This is a different ball game. Your wire needs to be at least three times bigger than #10, which brings us to #2 AWG. Furthermore I suggest you use WELDING WIRE because it is super flexible copper stranded wire.

              Alternators are solid state devices because they have diodes and SCRs. When they fail, they usually short to ground. That means your alt wire will try to carry everything your battery has, and dump it to ground as fast as possible. For this you need a fuse. We don't want the wire to be your fuse.

              A 150-amp fuse will work very nicely. Mount it on your fender apron between the battery connection and your alternator. If you need a good source for these components, let me know.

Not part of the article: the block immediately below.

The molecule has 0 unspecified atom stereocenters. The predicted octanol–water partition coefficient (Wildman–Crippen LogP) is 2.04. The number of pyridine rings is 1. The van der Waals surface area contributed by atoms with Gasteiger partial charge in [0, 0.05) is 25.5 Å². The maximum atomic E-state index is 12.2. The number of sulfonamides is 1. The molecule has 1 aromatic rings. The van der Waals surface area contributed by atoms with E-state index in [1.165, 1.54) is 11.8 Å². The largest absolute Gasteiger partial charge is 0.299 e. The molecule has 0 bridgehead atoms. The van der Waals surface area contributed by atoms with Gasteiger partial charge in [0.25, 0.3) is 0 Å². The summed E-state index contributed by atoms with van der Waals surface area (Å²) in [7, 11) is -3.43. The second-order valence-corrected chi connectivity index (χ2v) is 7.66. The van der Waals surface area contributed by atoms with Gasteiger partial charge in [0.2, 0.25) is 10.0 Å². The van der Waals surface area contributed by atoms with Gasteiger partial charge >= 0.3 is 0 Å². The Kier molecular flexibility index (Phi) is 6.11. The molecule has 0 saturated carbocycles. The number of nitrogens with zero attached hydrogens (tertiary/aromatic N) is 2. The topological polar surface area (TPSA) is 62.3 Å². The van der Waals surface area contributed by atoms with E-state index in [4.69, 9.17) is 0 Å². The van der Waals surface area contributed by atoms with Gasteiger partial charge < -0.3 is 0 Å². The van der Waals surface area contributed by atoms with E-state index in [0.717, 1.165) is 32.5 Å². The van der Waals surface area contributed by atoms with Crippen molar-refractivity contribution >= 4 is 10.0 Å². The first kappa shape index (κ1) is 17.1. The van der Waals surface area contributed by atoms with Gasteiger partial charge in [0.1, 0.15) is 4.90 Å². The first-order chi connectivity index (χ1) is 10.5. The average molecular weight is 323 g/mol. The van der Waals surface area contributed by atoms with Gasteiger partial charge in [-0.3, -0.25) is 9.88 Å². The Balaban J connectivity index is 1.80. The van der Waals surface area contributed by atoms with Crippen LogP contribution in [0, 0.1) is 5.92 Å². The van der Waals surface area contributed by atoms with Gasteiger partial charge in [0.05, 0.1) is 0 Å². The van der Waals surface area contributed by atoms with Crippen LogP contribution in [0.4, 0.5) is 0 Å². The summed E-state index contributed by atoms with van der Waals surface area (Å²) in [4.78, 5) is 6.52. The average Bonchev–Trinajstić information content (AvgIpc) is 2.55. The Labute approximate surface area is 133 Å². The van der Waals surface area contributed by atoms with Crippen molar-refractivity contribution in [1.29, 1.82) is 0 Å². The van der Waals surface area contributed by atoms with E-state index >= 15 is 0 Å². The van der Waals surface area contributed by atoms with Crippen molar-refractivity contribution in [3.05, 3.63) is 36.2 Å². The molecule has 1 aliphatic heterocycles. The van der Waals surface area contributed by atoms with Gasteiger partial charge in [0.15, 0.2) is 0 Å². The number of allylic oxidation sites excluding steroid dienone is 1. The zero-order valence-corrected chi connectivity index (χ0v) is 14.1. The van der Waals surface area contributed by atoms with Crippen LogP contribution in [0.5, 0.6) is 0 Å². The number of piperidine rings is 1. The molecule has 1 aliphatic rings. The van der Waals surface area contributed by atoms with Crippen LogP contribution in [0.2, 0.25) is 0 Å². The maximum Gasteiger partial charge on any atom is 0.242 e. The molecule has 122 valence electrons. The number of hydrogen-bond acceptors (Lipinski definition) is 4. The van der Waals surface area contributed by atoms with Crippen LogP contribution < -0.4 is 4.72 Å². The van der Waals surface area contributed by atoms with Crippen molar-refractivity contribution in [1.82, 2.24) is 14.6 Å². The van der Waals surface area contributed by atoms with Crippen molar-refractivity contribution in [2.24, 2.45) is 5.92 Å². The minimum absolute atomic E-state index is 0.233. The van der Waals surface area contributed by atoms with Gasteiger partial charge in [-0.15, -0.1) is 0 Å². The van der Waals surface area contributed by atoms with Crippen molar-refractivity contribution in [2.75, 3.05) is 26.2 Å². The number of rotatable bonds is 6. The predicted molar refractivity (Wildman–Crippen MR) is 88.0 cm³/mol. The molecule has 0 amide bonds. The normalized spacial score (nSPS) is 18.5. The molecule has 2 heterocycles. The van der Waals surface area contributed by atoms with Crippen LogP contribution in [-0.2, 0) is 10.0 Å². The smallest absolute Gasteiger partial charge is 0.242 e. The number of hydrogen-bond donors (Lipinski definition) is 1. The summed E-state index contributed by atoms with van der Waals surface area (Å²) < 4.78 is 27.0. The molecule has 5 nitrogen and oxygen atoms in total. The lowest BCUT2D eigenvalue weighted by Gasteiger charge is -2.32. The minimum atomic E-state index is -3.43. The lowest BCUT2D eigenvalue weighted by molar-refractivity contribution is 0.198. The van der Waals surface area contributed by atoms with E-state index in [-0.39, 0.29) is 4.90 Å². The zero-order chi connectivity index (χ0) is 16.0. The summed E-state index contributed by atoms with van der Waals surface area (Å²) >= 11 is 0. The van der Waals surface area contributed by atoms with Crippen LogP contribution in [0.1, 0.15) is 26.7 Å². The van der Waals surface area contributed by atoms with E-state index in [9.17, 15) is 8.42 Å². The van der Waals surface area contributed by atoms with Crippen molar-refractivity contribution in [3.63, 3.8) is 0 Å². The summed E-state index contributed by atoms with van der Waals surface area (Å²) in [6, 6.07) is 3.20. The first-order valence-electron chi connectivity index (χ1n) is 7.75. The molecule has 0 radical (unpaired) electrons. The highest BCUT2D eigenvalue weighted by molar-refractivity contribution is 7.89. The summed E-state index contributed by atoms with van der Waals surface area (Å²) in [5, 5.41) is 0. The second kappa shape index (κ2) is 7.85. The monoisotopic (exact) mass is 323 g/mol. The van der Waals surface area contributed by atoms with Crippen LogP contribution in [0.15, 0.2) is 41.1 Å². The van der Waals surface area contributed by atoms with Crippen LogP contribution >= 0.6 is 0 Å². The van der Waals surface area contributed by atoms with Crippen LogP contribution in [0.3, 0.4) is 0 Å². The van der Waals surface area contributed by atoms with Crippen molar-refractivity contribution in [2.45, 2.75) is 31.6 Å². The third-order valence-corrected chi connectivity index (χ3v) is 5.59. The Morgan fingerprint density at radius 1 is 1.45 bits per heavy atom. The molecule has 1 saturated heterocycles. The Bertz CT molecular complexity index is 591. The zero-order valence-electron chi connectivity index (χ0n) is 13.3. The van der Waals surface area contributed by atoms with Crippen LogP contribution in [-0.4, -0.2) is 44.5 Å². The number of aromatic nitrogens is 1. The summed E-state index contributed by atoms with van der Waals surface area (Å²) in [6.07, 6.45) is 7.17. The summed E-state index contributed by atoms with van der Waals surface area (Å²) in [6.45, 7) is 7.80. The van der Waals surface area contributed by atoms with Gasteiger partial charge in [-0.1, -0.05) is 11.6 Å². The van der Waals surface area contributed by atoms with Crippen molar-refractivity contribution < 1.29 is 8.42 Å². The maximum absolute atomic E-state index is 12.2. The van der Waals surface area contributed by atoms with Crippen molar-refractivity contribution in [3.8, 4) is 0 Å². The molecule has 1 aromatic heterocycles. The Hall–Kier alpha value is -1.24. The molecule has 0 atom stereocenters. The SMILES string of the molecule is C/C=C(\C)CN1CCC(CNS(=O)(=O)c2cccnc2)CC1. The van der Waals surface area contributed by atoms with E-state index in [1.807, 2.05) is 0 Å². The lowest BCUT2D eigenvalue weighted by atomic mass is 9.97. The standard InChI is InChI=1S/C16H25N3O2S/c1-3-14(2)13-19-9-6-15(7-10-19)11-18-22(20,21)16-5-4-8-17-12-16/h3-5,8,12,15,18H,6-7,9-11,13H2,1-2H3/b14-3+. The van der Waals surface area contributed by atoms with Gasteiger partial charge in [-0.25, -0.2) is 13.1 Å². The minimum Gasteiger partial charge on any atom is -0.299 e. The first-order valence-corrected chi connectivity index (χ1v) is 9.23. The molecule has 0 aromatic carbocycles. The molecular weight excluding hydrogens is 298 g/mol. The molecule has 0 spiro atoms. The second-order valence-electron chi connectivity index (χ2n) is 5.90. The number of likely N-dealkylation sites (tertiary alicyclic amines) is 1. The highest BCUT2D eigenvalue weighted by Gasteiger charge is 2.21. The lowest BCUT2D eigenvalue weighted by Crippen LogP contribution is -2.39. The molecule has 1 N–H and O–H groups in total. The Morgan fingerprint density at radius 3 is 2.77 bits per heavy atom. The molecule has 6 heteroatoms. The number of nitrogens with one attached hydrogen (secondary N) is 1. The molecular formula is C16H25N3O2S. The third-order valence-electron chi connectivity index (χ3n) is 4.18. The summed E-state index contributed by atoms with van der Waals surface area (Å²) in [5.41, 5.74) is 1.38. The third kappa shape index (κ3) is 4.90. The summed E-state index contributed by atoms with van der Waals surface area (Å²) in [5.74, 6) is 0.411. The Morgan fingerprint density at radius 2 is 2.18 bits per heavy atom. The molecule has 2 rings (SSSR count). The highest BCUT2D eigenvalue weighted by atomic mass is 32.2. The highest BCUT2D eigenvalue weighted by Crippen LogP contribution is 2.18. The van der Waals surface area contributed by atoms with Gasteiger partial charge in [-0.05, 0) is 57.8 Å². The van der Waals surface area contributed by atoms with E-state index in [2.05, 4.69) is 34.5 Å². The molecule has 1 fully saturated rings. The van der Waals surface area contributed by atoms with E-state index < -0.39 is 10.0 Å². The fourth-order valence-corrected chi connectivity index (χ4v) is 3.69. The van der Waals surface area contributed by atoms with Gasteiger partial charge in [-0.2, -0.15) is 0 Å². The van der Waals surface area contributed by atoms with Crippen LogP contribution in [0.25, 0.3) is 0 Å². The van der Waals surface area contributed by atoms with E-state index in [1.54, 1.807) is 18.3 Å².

I absolutely love that you are using an alternator large enough to run a cooling fan and whatever else you want to run. I also have a 130 alt. mounted to my Y-block. The first rule in 'electrical' is, the supply MUST meet the demand. You have done that very well. Now, let's protect the system. - Dave
              My latest project:
              CLICK HERE to see my custom hydraulic roller 390 FE build.

              "We've got to pause and ask ourselves: How much clean air do we need?"
              --Lee Iacocca

              Comment


              • #8
                Originally posted by simplyconnected View Post
                Larry, I want to offer friendly but serious advice. #10AWG is good for 30-amps, safely. Your new alt will deliver 130-amps but it will burn up a #10 wire. Back in the day, #10 was ok because that is all generators put out.